• Mark

        That depends on whether you consider the college is a farm team for the NFL or really a school intent on giving a degree. It only penalizes teams that don’t graduate their kids. If you argue that putting a kid in the NFL is part of what a school is supposed to do (i.e. prepare them for a post college career) then perhaps an extra scholly can be given that year only (i.e. the immediate signing class coming in) for kids that graduate early or go pro early, provided of course, the said player makes the team.


  2. Kevin

    Yeah, I guess no one in the SEC ever leaves early or transfers for PT. I mean, I know he knows who Cam Newton is bc he referenced him in the article. And he’s going to do both.


    • Kevin

      Addendum. Cam might have done the trifecta. Transfer for PT (his excuse), flunking out (allegedly), and for the pros (most likely).


  3. Purple Drank

    Had the pleasure (sarcasm intended) of seeing outside the lines on Sunday morning as I was dressing to go to church – you know that is what we do down south on Sunday mornings. The Devil (ESPN) ripped the Mad Hatter and the SEC but praised the Big 10 on oversigning. I’ve got some additional choices for the division names for the Big 10: how about the “whine” and “cheese” divisions. Go SEC in the bowl games!


  4. Brandon Bogotay & Andy Bailey

    That SEC is soooooo dirty.

    They cut players that don’t pan out.



  5. gastr1

    The Arkansas case would need to be looked at in comparison to a larger sample size. If Tennessee, which had only 75 or so scholarship players this year, were found to have a much larger signing total than Ohio State from 2011-2015, would anyone seriously claim they oversigned? No, they just signed–because that’s what happens when you have a tumultuous coaching change (maybe even any coaching change). Well, how is Arkansas over that period any different from Tennessee will be in the next four years?

    The answer is that we don’t know if they are or they aren’t. Petrino is a rat, everyone knows that, but the raw number of signing 30 more players may just simply have been a case of making up for those who left or were asked to leave to accommodate a rather different approach to just about everything than that of the previous regime. How ’bout we increase the sample size just a little bit, or go just a teensy but deeper to put the number into context…oh, I know, but that might mess up the message we had decided on before we saw the number. Doggone it, we have to find some rule-bending to explain why they are going to wipe the field with us yet again!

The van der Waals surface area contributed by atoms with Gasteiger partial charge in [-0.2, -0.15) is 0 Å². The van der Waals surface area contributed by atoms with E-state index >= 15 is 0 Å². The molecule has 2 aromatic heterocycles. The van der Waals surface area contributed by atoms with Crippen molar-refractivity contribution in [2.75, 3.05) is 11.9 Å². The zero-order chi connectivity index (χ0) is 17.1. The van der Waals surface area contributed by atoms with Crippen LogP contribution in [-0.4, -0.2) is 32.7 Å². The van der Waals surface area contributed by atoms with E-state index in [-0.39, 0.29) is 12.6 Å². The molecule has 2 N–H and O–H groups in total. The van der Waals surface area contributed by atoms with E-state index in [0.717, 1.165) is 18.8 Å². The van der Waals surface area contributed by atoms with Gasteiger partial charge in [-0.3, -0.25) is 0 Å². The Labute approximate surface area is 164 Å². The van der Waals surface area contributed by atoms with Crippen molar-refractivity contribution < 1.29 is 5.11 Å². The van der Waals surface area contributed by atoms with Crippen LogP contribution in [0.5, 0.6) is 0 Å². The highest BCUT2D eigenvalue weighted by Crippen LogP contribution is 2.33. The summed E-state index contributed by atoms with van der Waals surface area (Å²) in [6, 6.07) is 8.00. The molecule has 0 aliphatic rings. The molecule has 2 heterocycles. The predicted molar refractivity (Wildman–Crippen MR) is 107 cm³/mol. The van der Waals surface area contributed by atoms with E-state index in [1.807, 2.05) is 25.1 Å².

Statistics are like habanero peppers…eat them straight and they screw up everything.


    • The Realist

      Darren McFadden, Felix Jones, Mitch Mustain. Those are three high profile names that left early for the NFL or via transfer.

      They are still 21 over the limit, but I am sure there are some who did not qualify (even at R-Kansas), some who left when Nutt did, some who decided they preferred a life of crime, etc. As you said, when there is a coaching change, player turnover is the rule rather than the exception.


  6. Stoopnagle

    Ugh. Overwrought doesn’t even half-way get there, does it?

    I will say that I’m proud UGA doesn’t oversign a la LSU and Bama.


  7. The Realist

    Self-righteousness doesn’t look good on anybody. That should be the first rule of Fight Club.


  8. The Realist

    With all of this talk about oversigning, I wonder what the numbers look like for early entrants in the NFL by conference. That might add some clarity, or it might muddle the picture. Stat boy?


  9. Bad M

    You want to know why Ga is down? This is one major reason. We were actually hurt by injuries, and we were hurt by recruiting rankings (by the hype…if you don’t think hype matters to these kids then you are not paying attention), and we were hurt because we couldn’t “show the love” to a kid because we were over the limit (because maybe a 3 star committed early knowing he had to), and we were hurt because we actually kick kids off the team before their fifth infraction. Don’t think it matters? Ask Fl and Auburn what one player can do. Ask Saban (Ingram was an oversign). I’m not upset at Coach R, just saying that there is a price to be paid for class. Maybe we can give the man some credit.


    • Bulldog Joe

      Agreed. This is yet another disadvantage we put ourselves in year in and year out.

      Auburn signed 33 more players than Georgia did over tha past four years. Ole Miss signed 31 more. Alabama signed 29 more. Mississippi State signed 26 more. Arkansas signed 23 more. South Carolina signed 20 more. LSU signed 19 more. Kentucky signed 18 more. Tennessee signed 11 more. Florida signed 7 more.

      Players focus more if they know their scholarship is at risk when they don’t perform.

      We further compound the problem by running well below the 85 scholarship limit throughout the year when attrition hits. We then choose to give 5-6 of our best players the day off (game suspensions) during the first six games of the season, while our competition is using this time at full strength, developing timing and teamwork.

      Since we also don’t practice 1’s vs. 1’s (at least until the Tennessee game), this also hurts us depth-wise. We don’t get game-ready in practice because the level of athletes we face are often walk-on quality.

      Parker Welch giving us a read on Cam Newton? Seriously?

      The rules are different now. Ten other SEC programs have adjusted.

      Georgia and Vandy have not.

      Vandy has a new coaching staff and philosophy. They will adjust too.

      Georgia? Same ole. Same ole.


  10. Bad M

    Alabama signed 27 more players in the last 4 years than GA. Do you think Coach Richt could have found 2 or 3 top playmakers if given 27 more players? Maybe 5 or 6?